State pension: UK expats urged to 'do their research' as overseas claim rules are changed

State pension calculations for those who move to the EU, EEA or Switzerland who have also lived in Australia (before March 1 2001), Canada or New Zealand will be changing going forward. This change specifically concerns if a person qualifies for a UK state pension at all.
John Westwood, the Group Managing Director at Blacktower Financial Management, commented on this.

He said: “The UK Government intends to change how UK state pensions are calculated for some of those living abroad, affecting UK expats during an already turbulent time.

“If the Government goes ahead with this change in rule, they need to lay out clear foundations for UK expats on the new state pension breakdown.

“We urge UK residents to do their research before moving abroad and have already lived in Australia, Canada and New Zealand.”

James Andrews, a senior personal finance editor at money.co.uk, also commented on the changes: “The recent changes to state pensions serve as a timely reminder that you have to put a comprehensive financial plan in place if you’re intending to retire abroad.

“For starters, the process of moving your money overseas can take quite some time, so it’s best to start as early as possible.

“In some countries for example, you can’t even set up a bank account without a residential address there, so it might be worth applying for a prepaid travel card or current account to act as a stop-gap while you sort out the Ts and Cs.The quickest and easiest way to get an overseas bank account set up is to speak to your existing bank to see if they have a presence abroad – it’ll make moving your money to your desired country much easier.

“The other issue that needs careful consideration is your credit history. When you emigrate, your credit history unfortunately doesn’t move with you – meaning you’ll be starting completely from scratch.

“In practice, this will likely mean a massive reduction in your borrowing potential, so you need to have a plan in place in case of unexpected bills. Since you might not be able to rely on a credit card or qualify for a loan, it’s a good idea to have some emergency funds in place to see you through any financial difficulties.”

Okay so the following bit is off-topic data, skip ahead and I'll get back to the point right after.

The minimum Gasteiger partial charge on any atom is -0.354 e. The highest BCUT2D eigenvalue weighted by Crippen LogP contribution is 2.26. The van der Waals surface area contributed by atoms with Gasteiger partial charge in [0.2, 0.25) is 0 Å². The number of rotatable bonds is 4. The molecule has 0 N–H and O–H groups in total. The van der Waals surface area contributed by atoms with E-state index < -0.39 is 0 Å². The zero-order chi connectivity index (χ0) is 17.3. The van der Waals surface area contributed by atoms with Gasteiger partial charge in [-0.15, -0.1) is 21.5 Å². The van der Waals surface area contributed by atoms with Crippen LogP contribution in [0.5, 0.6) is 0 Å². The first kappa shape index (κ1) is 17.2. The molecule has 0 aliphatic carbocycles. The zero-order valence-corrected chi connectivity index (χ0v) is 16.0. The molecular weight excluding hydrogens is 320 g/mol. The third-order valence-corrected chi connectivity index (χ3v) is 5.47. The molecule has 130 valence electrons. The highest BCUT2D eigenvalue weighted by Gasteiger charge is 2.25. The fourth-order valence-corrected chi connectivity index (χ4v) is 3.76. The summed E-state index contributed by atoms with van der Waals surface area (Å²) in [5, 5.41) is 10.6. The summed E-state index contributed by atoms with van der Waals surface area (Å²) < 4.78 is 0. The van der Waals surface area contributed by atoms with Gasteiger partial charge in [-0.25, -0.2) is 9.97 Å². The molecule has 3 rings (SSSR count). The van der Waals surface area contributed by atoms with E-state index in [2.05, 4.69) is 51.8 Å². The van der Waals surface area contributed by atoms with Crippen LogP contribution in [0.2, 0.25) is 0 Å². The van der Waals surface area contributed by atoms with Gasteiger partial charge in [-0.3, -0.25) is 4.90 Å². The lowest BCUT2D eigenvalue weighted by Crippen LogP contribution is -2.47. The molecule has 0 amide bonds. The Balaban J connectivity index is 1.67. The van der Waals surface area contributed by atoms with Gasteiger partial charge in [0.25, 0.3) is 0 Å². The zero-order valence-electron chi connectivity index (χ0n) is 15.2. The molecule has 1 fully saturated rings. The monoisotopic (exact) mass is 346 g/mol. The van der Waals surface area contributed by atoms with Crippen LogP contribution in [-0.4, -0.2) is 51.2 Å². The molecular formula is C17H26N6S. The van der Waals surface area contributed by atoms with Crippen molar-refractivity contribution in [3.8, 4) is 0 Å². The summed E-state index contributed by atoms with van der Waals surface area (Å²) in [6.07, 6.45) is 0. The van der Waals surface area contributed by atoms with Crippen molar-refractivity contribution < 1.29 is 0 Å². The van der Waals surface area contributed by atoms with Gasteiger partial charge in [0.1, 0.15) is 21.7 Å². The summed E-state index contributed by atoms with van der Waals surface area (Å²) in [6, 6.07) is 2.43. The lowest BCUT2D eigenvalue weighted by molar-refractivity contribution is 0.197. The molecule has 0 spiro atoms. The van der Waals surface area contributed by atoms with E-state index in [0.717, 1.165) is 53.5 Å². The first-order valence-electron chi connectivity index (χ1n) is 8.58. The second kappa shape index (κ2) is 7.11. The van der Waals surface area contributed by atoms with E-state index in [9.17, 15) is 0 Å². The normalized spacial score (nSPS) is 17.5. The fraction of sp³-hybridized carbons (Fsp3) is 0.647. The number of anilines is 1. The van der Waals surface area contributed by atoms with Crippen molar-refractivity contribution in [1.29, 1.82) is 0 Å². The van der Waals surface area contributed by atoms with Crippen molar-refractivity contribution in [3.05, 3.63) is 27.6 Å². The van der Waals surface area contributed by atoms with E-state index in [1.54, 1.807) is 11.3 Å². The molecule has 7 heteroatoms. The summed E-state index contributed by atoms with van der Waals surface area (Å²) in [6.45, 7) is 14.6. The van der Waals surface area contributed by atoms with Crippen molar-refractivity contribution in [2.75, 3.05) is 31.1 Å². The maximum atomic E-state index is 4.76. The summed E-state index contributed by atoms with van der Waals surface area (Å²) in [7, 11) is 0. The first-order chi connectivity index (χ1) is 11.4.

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In examining data from the DWP, it appears UK pensioners are losing interest in retiring abroad in the face of Brexit.

Salisbury House Wealth examined data from the Government and found the number of UK pensioners living in the EU fell to 463,774 during 2020, down from 474,721 in the aftermath of the Brexit referendum in 2016.

Even the more popular retiree destinations saw decreases, as the following details:

  • Italy – falling 10 percent to 33,435 in 2019/20, down from 37,135 in 2015/16
  • Cyprus – falling nine percent to 17,219 in 2019/20, from 18,768 in 2015/16
  • Spain – falling five percent to 103,382 in 2019/20, from 108,442 in 2015/16

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State pensions can be paid into a UK bank account or an account based in the country the claimant is living in.

Those with an overseas account will need an international bank account number (IBAN) and bank identification code (BIC) when claiming.

The payments are paid in local currency, meaning income may be affected by exchange rates.

State pension payments can be paid once every four or 13 weeks for those based abroad.

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This post originally appeared on Daily Express :: Finance Feed

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